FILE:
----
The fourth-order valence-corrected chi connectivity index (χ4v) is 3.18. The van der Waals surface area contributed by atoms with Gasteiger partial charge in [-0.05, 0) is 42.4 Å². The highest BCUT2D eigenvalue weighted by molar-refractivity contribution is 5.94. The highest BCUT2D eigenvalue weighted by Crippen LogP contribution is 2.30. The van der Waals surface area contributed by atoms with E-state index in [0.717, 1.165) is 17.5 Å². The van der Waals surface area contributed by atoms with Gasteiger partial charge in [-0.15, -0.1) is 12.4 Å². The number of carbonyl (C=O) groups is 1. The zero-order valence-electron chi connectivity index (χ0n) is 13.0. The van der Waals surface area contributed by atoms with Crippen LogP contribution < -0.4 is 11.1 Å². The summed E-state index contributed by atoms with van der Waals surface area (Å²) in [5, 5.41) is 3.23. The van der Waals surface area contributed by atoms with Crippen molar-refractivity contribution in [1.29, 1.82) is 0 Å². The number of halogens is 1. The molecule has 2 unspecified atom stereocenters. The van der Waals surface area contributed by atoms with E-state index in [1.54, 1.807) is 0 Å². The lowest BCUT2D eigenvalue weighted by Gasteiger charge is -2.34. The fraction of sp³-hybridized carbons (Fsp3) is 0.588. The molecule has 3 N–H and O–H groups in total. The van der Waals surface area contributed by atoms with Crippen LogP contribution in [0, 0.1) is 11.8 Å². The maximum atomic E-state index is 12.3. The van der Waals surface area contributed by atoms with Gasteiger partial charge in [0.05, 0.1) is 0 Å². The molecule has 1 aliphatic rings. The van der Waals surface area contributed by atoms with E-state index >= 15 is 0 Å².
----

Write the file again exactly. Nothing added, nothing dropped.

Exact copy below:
The fourth-order valence-corrected chi connectivity index (χ4v) is 3.18. The van der Waals surface area contributed by atoms with Gasteiger partial charge in [-0.05, 0) is 42.4 Å². The highest BCUT2D eigenvalue weighted by molar-refractivity contribution is 5.94. The highest BCUT2D eigenvalue weighted by Crippen LogP contribution is 2.30. The van der Waals surface area contributed by atoms with E-state index in [0.717, 1.165) is 17.5 Å². The van der Waals surface area contributed by atoms with Gasteiger partial charge in [-0.15, -0.1) is 12.4 Å². The number of carbonyl (C=O) groups is 1. The zero-order valence-electron chi connectivity index (χ0n) is 13.0. The van der Waals surface area contributed by atoms with Crippen LogP contribution < -0.4 is 11.1 Å². The summed E-state index contributed by atoms with van der Waals surface area (Å²) in [5, 5.41) is 3.23. The van der Waals surface area contributed by atoms with Crippen molar-refractivity contribution in [1.29, 1.82) is 0 Å². The number of halogens is 1. The molecule has 2 unspecified atom stereocenters. The van der Waals surface area contributed by atoms with E-state index in [1.54, 1.807) is 0 Å². The lowest BCUT2D eigenvalue weighted by Gasteiger charge is -2.34. The fraction of sp³-hybridized carbons (Fsp3) is 0.588. The molecule has 3 N–H and O–H groups in total. The van der Waals surface area contributed by atoms with Crippen LogP contribution in [0, 0.1) is 11.8 Å². The maximum atomic E-state index is 12.3. The van der Waals surface area contributed by atoms with Gasteiger partial charge in [0.05, 0.1) is 0 Å². The molecule has 1 aliphatic rings. The van der Waals surface area contributed by atoms with E-state index >= 15 is 0 Å².